Add to that list Darren Wilson, the former Ferguson cop who shot 18-year-old Michael Brown almost exactly six years ago. Last week, St. Louis County Prosecutor Wesley Bell, who won the job promising criminal justice reform, announced he would not charge Wilson after quietly re-opening the case five months ago. Calling the decision "one of the most difficult things I've had to do as an elected official," Bell said it didn't exonerate Wilson, but, “The question of whether we can prove a case at trial is different than clearing him of any and all wrongdoing.” The news prompted protests and fury - “Five months. Six years. People out on the street—nothing?” - with one activist fuming that with Bell, the first black man to hold the job, "All it is is injustice dressed up in Blackface." Other critics blasted "the hierarchy of human value" the lack of action exposes. “In a moment during which many thousands of people are taking to the streets to demand we build a society in which Black lives matter, we are reminded yet again that all too often, in the eyes of our criminal legal system, they do not,” said the St. Louis advocacy group ArchCity Defenders, who began working on municipal court reform but, after Brown's murder, shifted their focus to police brutality and broader criminal justice reform. After Bell's announcement, they vowed to continue working to replace the "longstanding oppressive systems of power" that led to it. "Audre Lorde taught us long ago that, “The master’s tools will never dismantle the master’s house,'” they said. "And yet, the pain remains."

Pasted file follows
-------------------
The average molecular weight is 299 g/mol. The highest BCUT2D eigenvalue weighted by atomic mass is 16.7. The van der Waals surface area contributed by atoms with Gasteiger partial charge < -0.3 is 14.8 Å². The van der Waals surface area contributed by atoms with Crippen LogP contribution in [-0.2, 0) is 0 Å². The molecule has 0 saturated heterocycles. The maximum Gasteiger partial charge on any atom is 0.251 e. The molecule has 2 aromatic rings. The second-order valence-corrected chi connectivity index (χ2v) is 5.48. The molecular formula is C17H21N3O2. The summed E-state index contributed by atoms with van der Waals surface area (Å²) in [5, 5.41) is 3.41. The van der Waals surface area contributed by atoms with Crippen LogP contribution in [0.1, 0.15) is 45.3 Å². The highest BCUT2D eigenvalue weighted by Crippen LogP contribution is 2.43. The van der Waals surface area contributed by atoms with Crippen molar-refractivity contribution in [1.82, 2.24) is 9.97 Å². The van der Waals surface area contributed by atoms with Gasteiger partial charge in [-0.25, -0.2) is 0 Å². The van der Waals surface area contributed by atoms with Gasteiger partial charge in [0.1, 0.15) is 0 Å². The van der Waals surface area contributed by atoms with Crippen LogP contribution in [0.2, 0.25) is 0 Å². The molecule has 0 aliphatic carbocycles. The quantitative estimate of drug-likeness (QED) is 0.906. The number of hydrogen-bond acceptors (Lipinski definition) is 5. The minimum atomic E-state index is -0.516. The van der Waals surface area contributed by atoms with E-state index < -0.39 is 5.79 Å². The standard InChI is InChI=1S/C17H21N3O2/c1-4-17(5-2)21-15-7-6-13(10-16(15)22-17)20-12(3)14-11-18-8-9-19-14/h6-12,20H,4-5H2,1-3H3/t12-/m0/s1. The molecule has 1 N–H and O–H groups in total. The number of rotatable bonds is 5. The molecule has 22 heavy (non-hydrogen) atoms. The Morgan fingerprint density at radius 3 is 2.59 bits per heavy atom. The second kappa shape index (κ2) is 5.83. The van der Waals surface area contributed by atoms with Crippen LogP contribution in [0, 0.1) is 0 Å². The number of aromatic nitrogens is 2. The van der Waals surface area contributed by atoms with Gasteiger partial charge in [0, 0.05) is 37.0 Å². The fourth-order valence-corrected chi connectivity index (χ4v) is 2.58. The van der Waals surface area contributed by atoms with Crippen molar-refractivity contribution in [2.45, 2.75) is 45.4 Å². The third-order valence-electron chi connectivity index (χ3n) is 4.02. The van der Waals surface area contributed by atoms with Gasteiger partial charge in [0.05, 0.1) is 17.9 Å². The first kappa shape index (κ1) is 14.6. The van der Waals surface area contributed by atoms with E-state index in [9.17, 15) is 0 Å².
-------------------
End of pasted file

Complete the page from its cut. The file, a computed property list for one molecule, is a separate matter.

Update: Amnesty chimes in. And another one, Aurora again. Beefy cops handcuff an entire family, including a sobbing six-year-old, laid out on their faces in a parking lot, for...nothing. The master's house remains, for now.
New York's finest. Photo by Scott Heins/Gothamist
Portland, Oregon. Getty Image
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Brooklyn, New York. Photo by John McCarten